Fun fact: did you know that Uber was originally named UberCab? Its founders dropped the “Cab” part since they didn’t see themselves as a traditional cab service.

What is Ride-Sharing?

Again – the hint is in the name. At the most basic level, ride-sharing is sharing a ride. But, as with ride-hailing, there’s some nuance that’s important to understand.

Today, ride-sharing typically refers to multiple passengers sharing a single private ride on a route that passes their various destinations. You can think about it as on-demand carpooling.

Let’s unpack this.

Though there are many similarities between ride-sharing and carpooling, they generally differ in terms of ride organization and journeys. Carpooling often happens informally, in the sense that a group of neighbors or coworkers traveling or commuting on the same route will agree to share a ride to, for example, save on gas. Carpooling can also be very sporadic and is primarily organized through private channels or local bulletin boards.

On the flipside, ride-sharing allows a person to carpool with others by simply finding an available seat through an app – drivers digitally share their route and seat availability and passengers can hop into a suitable ride for a small fee.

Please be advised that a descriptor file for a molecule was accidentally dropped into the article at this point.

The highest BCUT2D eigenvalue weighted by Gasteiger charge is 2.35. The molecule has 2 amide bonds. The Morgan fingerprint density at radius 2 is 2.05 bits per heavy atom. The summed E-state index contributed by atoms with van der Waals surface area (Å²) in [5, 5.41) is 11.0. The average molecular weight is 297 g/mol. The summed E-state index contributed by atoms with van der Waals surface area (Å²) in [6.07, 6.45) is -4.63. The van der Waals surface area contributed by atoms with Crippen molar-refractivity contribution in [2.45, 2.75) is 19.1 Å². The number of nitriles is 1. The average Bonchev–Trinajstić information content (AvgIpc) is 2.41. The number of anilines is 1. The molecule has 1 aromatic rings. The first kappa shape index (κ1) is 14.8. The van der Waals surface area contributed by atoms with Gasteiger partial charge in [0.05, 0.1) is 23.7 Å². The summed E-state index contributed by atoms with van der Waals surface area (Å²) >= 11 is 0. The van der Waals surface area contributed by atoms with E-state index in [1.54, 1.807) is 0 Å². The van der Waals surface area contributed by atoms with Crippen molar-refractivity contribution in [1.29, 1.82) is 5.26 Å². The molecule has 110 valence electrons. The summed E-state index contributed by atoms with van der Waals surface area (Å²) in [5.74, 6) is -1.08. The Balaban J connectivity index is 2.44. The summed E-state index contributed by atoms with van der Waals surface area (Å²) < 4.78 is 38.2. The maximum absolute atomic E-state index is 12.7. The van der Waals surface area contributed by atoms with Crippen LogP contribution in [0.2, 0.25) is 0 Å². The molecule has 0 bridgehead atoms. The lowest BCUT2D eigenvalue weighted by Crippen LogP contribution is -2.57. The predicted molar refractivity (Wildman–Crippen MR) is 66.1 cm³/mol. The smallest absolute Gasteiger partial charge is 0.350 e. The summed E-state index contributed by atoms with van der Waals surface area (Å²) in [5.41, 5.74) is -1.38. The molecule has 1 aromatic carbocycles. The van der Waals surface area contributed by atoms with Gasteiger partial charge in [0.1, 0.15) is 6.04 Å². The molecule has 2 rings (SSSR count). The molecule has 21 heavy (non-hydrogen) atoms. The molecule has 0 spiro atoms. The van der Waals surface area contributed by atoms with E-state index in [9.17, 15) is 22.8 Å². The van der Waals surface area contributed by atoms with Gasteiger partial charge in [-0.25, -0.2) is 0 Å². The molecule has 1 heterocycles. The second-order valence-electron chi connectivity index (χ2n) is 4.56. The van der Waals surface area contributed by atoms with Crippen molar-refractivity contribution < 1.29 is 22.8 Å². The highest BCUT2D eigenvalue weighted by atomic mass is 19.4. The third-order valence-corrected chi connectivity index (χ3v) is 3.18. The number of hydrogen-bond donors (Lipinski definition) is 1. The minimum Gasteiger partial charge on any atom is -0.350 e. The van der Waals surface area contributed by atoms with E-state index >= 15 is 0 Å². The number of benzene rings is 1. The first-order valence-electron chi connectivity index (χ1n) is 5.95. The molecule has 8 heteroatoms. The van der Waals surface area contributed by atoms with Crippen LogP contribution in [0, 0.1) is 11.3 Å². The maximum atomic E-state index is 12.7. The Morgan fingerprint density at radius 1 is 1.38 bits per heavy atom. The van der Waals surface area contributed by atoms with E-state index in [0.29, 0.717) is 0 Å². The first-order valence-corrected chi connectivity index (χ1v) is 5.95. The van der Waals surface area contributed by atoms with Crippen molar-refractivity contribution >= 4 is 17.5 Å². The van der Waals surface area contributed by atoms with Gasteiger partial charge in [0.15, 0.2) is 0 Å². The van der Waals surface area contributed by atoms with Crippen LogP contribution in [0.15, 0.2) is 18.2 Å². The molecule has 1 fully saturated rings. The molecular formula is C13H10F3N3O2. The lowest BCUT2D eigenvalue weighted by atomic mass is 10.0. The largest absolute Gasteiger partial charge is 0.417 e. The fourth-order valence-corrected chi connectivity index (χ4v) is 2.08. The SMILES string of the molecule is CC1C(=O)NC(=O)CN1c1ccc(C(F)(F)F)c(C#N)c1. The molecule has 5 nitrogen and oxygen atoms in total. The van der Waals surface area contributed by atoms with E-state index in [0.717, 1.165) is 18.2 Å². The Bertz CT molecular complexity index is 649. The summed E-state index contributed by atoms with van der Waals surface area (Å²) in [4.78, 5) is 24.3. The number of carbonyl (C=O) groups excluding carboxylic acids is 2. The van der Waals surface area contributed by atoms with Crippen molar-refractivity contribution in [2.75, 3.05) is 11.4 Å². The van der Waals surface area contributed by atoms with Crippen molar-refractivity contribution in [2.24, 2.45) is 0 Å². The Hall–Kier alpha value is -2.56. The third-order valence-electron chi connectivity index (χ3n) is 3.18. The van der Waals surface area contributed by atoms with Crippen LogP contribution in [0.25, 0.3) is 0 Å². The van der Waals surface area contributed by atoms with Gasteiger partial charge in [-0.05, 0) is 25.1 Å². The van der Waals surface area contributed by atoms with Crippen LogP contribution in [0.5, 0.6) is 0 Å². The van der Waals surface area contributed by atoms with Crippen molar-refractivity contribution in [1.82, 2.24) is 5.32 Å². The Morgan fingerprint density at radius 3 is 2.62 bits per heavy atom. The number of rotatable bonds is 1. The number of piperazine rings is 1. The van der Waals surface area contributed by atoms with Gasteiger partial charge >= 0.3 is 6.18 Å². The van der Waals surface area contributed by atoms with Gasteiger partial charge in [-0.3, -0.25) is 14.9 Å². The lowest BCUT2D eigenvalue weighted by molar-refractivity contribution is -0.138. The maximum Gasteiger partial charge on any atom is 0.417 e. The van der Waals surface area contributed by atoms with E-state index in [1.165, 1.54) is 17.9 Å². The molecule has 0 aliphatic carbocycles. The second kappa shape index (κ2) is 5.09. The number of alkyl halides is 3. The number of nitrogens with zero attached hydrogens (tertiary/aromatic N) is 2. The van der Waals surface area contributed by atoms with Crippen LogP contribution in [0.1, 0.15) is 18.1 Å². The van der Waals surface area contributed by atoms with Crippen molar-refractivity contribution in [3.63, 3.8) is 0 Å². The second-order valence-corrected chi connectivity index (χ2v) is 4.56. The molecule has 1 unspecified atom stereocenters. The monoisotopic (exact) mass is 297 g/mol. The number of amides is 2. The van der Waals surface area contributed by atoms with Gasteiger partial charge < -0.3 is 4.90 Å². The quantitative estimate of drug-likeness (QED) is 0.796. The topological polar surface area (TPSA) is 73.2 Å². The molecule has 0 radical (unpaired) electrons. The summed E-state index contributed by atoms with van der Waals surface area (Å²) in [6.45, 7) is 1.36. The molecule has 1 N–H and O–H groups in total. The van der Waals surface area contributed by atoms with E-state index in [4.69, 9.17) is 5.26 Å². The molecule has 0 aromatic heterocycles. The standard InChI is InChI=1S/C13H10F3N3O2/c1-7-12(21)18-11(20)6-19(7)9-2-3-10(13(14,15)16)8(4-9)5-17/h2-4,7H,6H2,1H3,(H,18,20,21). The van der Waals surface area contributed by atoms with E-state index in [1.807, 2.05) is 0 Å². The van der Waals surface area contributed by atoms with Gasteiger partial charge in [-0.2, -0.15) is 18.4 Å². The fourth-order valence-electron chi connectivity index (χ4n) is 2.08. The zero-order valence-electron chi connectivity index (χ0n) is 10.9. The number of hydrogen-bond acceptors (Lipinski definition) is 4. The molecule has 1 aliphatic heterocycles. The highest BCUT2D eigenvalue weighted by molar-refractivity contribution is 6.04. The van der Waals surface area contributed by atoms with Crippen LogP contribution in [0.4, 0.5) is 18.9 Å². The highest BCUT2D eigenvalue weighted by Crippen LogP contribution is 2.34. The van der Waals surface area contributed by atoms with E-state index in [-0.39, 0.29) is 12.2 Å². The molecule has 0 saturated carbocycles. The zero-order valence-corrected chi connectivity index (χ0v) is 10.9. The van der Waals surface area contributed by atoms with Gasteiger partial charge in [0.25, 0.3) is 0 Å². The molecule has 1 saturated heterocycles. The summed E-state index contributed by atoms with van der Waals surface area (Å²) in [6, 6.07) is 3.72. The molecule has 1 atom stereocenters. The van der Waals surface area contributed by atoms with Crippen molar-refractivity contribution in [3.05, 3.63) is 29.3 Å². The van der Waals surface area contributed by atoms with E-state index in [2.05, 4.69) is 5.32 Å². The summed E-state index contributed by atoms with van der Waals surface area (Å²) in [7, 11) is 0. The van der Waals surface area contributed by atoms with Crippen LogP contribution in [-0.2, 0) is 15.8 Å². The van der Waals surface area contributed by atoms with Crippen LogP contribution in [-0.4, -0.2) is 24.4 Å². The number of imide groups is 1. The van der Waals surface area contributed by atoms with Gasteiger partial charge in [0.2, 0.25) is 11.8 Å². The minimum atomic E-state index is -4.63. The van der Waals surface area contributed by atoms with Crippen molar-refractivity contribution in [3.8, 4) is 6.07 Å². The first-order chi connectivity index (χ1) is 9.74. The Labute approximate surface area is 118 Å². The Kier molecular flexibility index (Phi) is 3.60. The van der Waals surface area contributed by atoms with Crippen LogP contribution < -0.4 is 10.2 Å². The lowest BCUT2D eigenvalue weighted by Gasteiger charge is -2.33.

Notably, ride-sharing is often most popular with busy routes and times of day, as that’s when there’s highest demand.

Women sat inside a ride-sharing car

There’s a reason why a lot of confusion arose regarding the difference between ride-hailing and ride-sharing, namely, the terms were used interchangeably early on. To this day, “Ride-sharing” is sometimes used as an umbrella term for all app-based mobility solutions, though this is going out of fashion, given the clearer differentiation between solutions.

So, while both ride-hailing and ride-sharing are app-based on-demand mobility solutions for getting to a destination in a private vehicle, they differ in passenger count, cost, route, availability, and popularity.

Other terms commonly used in the mobility industry

Though ride-hailing and ride-sharing are categories you’ll hear most often, it’s almost inevitable that you’ll encounter other terms, which may sow further confusion.

Let’s avoid that – here are some quick explanations of other popular terms.


Car-sharing or vehicle-sharing is most often confused with ride-sharing, but despite sounding similar, they mean completely different things. Car-sharing refers to the app-based short-term rental of cars. The easiest way to remember it is that with ride-sharing people share a single ride, whereas with car sharing people share a single car – again, it’s all in the name.